Principal Investigator(s): The Washington Post
This special topic poll, fielded June 19-25, 2006, is part of a continuing series of monthly surveys that solicit public opinion on the current presidency and on a range of other political and social issues. This poll surveyed 1,127 Maryland residents, including an oversample of Black respondents, on the upcoming primary and general elections in their state. Residents were asked whether they approved of the way President George W. Bush was handling the presidency, their level of interest in the upcoming elections in Maryland, and whether they were registered to vote. Registered voters were polled on the likelihood that they would vote in the Democratic primary and general election in Maryland, and for whom they would vote in the gubernatorial and senatorial races. Views were sought on how things were going in the state of Maryland, the city of Baltimore, and Montgomery County, and the problems facing the state of Maryland and the respondents' own community. Respondents gave their opinions of Governor Bob Ehrlich and First Lady Kendel Ehrlich, the governor's handling of his job and issues such as the protection of Chesapeake Bay, and the influence of various groups on his administration. Opinions were also elicited on Lt. Governor Michael Steele, former Governor William Donald Schaefer, Baltimore Mayor Martin O'Malley, Montgomery County Executive Doug Duncan, Democratic U.S. Senate candidates Ben Cardin and Kweisi Mfume, and the Democratic and Republican parties in Maryland. Additional topics addressed the war in Iraq, slot-machine gambling, gay marriage, abortion, the state legislature's decision to force Wal-Mart to spend more on employee health benefits, and the effect of immigration on the respondent's community. Information was also collected on respondents' county of residence, and which local television news station they watched. Demographic variables include sex, age, race, household income, marital status, education level, type of residential area (e.g., urban or rural), presence of children in the household, political party affiliation, political philosophy, voter registration status, religious preference, frequency of religious attendance, and whether respondents considered themselves born-again or evangelical Christians.
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The Washington Post. WASHINGTON POST MARYLAND ELECTIONS POLL, JUNE 2006 [Computer File]. ICPSR22166-v1. Horsham, PA: Taylor Nelson Sofres Intersearch [producer], 2006. Ann Arbor, MI: Inter-university Consortium for Political and Social Research [distributor], 2008-05-29. doi:10.3886/ICPSR22166.v1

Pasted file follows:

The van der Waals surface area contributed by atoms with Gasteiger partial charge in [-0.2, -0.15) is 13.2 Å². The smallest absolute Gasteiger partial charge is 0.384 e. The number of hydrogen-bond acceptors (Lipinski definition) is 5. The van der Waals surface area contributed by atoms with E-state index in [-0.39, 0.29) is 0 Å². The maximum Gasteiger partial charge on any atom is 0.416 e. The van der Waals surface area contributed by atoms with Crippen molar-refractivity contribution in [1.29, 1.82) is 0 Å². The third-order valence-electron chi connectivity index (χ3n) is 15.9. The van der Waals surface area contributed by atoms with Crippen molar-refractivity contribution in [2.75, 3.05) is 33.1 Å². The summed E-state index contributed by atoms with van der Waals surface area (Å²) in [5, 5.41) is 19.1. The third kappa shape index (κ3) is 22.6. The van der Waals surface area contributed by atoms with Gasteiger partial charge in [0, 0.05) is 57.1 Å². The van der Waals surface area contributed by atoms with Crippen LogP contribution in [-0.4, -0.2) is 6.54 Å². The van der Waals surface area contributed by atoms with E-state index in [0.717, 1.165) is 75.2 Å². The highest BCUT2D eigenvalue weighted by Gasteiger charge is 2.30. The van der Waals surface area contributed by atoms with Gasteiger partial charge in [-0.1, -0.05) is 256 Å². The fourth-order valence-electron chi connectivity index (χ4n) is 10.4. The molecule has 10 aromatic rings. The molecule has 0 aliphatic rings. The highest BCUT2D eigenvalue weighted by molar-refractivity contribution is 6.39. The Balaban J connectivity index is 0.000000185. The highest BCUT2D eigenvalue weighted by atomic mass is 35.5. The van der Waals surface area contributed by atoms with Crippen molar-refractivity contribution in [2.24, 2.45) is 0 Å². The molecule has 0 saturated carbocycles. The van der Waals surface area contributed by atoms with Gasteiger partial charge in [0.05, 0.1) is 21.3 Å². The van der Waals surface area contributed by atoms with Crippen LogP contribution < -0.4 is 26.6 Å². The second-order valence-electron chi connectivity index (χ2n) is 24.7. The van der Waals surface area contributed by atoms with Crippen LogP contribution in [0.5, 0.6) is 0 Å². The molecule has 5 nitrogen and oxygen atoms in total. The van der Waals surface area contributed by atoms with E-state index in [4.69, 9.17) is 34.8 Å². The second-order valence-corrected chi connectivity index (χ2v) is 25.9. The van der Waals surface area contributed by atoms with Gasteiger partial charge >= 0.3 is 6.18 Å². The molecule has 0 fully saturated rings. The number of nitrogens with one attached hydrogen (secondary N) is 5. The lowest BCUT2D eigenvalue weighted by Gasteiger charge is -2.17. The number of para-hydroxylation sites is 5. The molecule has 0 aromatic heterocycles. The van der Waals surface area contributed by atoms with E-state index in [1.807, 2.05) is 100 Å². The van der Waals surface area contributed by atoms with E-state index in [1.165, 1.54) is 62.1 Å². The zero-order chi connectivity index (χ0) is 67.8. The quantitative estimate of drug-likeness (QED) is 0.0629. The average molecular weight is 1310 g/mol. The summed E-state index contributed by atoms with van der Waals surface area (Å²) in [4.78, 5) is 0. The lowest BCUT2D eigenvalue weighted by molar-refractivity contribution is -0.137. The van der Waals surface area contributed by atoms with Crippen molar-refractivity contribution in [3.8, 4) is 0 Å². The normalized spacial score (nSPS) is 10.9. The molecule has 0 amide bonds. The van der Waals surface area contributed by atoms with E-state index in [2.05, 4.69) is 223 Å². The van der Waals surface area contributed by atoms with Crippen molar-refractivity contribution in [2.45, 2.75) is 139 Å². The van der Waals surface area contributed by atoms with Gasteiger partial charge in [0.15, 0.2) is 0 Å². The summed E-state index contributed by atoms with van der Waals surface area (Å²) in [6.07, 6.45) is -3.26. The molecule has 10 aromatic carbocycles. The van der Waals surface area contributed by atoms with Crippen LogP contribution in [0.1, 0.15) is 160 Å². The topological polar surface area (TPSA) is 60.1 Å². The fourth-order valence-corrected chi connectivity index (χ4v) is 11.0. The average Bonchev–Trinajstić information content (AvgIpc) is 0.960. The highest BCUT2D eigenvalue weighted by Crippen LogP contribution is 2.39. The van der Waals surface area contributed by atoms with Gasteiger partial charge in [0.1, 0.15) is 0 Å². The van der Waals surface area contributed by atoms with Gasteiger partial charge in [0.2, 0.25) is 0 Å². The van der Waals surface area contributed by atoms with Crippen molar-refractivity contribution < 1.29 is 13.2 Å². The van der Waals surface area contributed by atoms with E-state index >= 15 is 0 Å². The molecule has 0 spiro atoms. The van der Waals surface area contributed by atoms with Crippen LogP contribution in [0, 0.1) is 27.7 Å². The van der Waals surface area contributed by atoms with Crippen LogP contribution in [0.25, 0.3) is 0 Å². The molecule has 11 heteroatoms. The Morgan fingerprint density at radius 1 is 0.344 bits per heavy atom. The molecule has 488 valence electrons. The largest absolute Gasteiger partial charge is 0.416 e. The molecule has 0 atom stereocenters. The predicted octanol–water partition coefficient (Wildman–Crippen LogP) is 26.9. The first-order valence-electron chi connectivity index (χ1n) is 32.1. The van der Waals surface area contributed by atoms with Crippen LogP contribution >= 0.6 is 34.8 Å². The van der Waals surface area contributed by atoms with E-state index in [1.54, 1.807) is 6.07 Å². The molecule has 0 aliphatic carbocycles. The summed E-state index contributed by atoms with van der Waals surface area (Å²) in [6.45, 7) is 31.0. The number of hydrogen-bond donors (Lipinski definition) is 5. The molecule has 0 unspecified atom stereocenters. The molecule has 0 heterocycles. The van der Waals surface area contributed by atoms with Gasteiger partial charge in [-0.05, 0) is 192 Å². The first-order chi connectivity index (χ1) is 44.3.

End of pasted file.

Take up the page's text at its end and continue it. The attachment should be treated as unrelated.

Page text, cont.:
Persistent URL: http://doi.org/10.3886/ICPSR22166.v1
Scope of Study
Subject Terms: abortion, attitudes, Bush, George W., communities, congressional elections (US Senate), Ehrlich, Bob, employee benefits, gambling, gubernatorial elections, immigration, Iraq War, political campaigns, presidency, presidential performance, primaries, public opinion, same-sex marriage, state elections, social issues, television news, voting behavior
Date of Collection:
Unit of Observation: individual
Universe: Persons aged 18 and over living in households with telephones in the state of Maryland.
Data Types: survey data
Data Collection Notes:
(1) The data available for download are not weighted and users will need to weight the data prior to analysis. (2) Original reports using these data may be found via the Washington Post Opinion Surveys and Polls Web site. (3) This poll includes an oversample of Black respondents, as identified in the OVERSAMP variable. (4) Most survey questions in this poll were asked only of registered voters, as indicated in the data collection instrument. (5) The ZIP variable was recoded for confidentiality. (6) The variables PCTBLACK, PCTASIAN, PCTHISP, MSAFLAG, STCODE, CSA, CBSA, METRODIV, NIELSMKT, and ZIP were converted from character variables to numeric. Variables EDUBREAK, AGEBREAK, and RACENET were reformatted for use with online analysis. (7) System-missing values were recoded to -1. (8) The CASEID variable was created for use with online analysis.
Sample: Households were selected by random-digit dialing. Within households, the respondent selected was the adult living in the household who last had a birthday and who was home at the time of the interview. Black respondents were oversampled.
Weight: The data contain a weight variable (WEIGHT) that should be used in analyzing the data. The data were weighted using demographic information from the Census to adjust for sampling and non-sampling deviations from population values. Respondents customarily were classified into one of 48 cells based on age, race, sex, and education. Weights were assigned so the proportion in each of these 48 cells matched the actual population proportion according to the Census Bureau's most recent Current Population Survey.
Mode of Data Collection: telephone interview
- Created online analysis version with question text.
Original ICPSR Release: 2008-05-29
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